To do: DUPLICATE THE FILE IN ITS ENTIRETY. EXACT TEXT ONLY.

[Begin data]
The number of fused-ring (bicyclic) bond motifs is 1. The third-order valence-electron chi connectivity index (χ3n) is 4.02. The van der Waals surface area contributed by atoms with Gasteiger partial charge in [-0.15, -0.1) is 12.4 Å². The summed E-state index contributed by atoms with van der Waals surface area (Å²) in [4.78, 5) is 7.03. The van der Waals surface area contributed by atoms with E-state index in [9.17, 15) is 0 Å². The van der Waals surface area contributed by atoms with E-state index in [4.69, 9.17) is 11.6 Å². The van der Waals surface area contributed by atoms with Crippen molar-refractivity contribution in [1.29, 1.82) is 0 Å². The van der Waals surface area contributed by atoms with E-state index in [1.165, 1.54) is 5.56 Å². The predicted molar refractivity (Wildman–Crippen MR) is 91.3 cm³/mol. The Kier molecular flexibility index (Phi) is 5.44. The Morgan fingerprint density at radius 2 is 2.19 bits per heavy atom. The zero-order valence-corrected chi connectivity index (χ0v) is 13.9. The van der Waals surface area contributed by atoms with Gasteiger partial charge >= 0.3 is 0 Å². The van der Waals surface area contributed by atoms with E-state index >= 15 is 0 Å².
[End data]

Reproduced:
The number of fused-ring (bicyclic) bond motifs is 1. The third-order valence-electron chi connectivity index (χ3n) is 4.02. The van der Waals surface area contributed by atoms with Gasteiger partial charge in [-0.15, -0.1) is 12.4 Å². The summed E-state index contributed by atoms with van der Waals surface area (Å²) in [4.78, 5) is 7.03. The van der Waals surface area contributed by atoms with E-state index in [9.17, 15) is 0 Å². The van der Waals surface area contributed by atoms with E-state index in [4.69, 9.17) is 11.6 Å². The van der Waals surface area contributed by atoms with Crippen molar-refractivity contribution in [1.29, 1.82) is 0 Å². The van der Waals surface area contributed by atoms with E-state index in [1.165, 1.54) is 5.56 Å². The predicted molar refractivity (Wildman–Crippen MR) is 91.3 cm³/mol. The Kier molecular flexibility index (Phi) is 5.44. The Morgan fingerprint density at radius 2 is 2.19 bits per heavy atom. The zero-order valence-corrected chi connectivity index (χ0v) is 13.9. The van der Waals surface area contributed by atoms with Gasteiger partial charge >= 0.3 is 0 Å². The van der Waals surface area contributed by atoms with E-state index >= 15 is 0 Å².